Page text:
Profitable Healthcare Activism

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Politics is filled with hot-button issues. Polarizing topics are routinely brought up on twitter, in congressional meetings, and during rose garden speeches. Abortion, guns, and policing are all on the table and docket. This is in large part due to activists who make a living on keeping issues in the spotlight to enact change. It has become a highly lucrative field. Recent news reports of BLM activists making millions of dollars through fraud, and buying McMansions, highlight the importance of viewing activism as a business that needs to be monitored.

Despite the lack of news coverage, the group that politicians fear the most--and who are most adept at turning a profit--is the American Association of Retired Person. It battles for social security and expansions of Medicaid. Largely because of their work social security became known as the ‘third rail of politics’--deadly to anyone who touches it. Social Security and Medicaid are both in desperate need of reform as both are set to go bankrupt in the next 50 years and send the government down along with it.

The AARP gets rich from preventing the issues from being even discussed. The Daily Caller News Foundation reported AARP “reported $1.6 billion in revenue, with roughly $1 billion, or over 60%, from royalty revenue.” Royalty revenue is money coming to the group from “royalties on branded health insurance policies, not memberships, according to company financial documents.” Membership has its privileges, but licensing your name has its profit.

AARP is a reliably liberal organization, they’re also extremely good at what they do. If you or someone you know is approaching age 50, they will find AARP material in their mailbox. They know who you are and are waiting for your, with discounts on everything from restaurants to hotels and travel.

With so many seniors in this country, the pool from which they can pull is large and deep. That means a steady revenue stream. With so many members, in the tens of millions, that creates a brand people trust. That brings about trust and brand recognition. That’s what AARP sells in these health insurance policies.

AARP is not a healthcare provider, nor is it an insurance company. They’re a brand. As far back as 1996, when the New York Times ran an editorial with the title, “Can You Trust the AARP?” they’ve been offering up that brand to the highest bidder. As with what the Daily Caller found, the Times reported, “The credibility of the American Association of Retired Persons will be at stake if the organization proceeds with efforts to license its name to managed care plans for a fee.”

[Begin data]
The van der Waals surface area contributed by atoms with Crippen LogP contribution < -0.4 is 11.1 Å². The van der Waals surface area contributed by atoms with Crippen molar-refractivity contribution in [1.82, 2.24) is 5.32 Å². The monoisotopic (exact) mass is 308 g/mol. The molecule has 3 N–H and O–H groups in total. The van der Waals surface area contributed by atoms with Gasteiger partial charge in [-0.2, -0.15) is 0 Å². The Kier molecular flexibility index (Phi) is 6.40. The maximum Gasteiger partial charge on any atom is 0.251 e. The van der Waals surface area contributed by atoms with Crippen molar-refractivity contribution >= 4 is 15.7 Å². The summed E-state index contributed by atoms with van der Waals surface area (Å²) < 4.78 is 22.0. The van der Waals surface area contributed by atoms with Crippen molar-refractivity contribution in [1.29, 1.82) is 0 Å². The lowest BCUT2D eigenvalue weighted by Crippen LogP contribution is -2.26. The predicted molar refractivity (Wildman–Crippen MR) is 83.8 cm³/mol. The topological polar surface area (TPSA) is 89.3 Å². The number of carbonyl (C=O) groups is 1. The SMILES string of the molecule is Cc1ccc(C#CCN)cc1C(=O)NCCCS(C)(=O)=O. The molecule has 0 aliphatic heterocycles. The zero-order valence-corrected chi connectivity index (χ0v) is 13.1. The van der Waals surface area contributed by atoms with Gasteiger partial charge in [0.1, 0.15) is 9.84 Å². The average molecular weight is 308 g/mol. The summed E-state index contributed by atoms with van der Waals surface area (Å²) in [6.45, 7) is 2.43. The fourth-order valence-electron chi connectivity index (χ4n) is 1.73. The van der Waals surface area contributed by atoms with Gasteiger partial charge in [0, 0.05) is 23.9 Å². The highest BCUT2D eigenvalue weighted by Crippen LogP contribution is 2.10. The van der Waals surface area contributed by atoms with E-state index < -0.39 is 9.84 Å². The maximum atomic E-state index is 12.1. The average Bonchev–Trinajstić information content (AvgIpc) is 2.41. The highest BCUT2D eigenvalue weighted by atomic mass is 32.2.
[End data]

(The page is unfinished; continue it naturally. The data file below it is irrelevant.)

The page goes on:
With every major piece of healthcare legislation, AARP has been a player. In 96, the issue was the hangover from Hillarycare. The Times warned, “The taint of financial self-interest is more than hypothetical. Some critics charge that the organization's tongue-tied role in the raging health reform debate two years ago and refusal to provide its members with information about Medigap policies cheaper than its own followed from its vested interest in private insurance companies. As long as A.A.R.P.'s bank account is linked to its policies, charges of financial self-dealing will never go away.”

They are still linked, and the charges have not gone away.

In the 1990s, Republican Alan Simpson held hearings into their actions that resulted in over one hundred million being paid back in taxes. They consistently use their influence not only to win on issues, but to make an inordinately large profit. He questioned their non-profit status and discovered how they had been exploiting the market to create unfair competition.

Every few years something happens to remind us that AARP is lurking in a gray area of ethics. In 2019, Forbes reported, “AARP is a leading purveyor of so-called “Medigap” supplement health insurance programs to its membership of 38 million older Americans. A Medigap policy is insurance offered by a private insurer to help pay for certain “gaps” in Medicare coverage. AARP offers group Medigap policies that are underwritten by UnitedHealth Group and UnitedHealthcare Insurance Company. The insurer compensates AARP for marketing, selling, and administering the insurance to AARP members. Clearly, the loss of rebates would affect policy profitability.”

It’s enough to make you wonder what the priority of AARP actually is, its membership or its ever-growing profits? As a “charity,” the answer matters.

As the House Ways and Means Committee reported after a 2011 investigation, “In particular, one might question whether AARP is primarily operating to promote the common good and general welfare given the fact the AARP has become increasingly dependent on hundreds of millions of dollars in royalty revenue from insurance companies.”

The AARP can either be a cash cow and player in Washington politics or an organization that helps senior citizens save money, but it can’t be both. It seems it’s more the former and just incidentally the latter.

Jack Rowing is a politics major at the Catholic University of America and an assistant editor at RealClearHealth.

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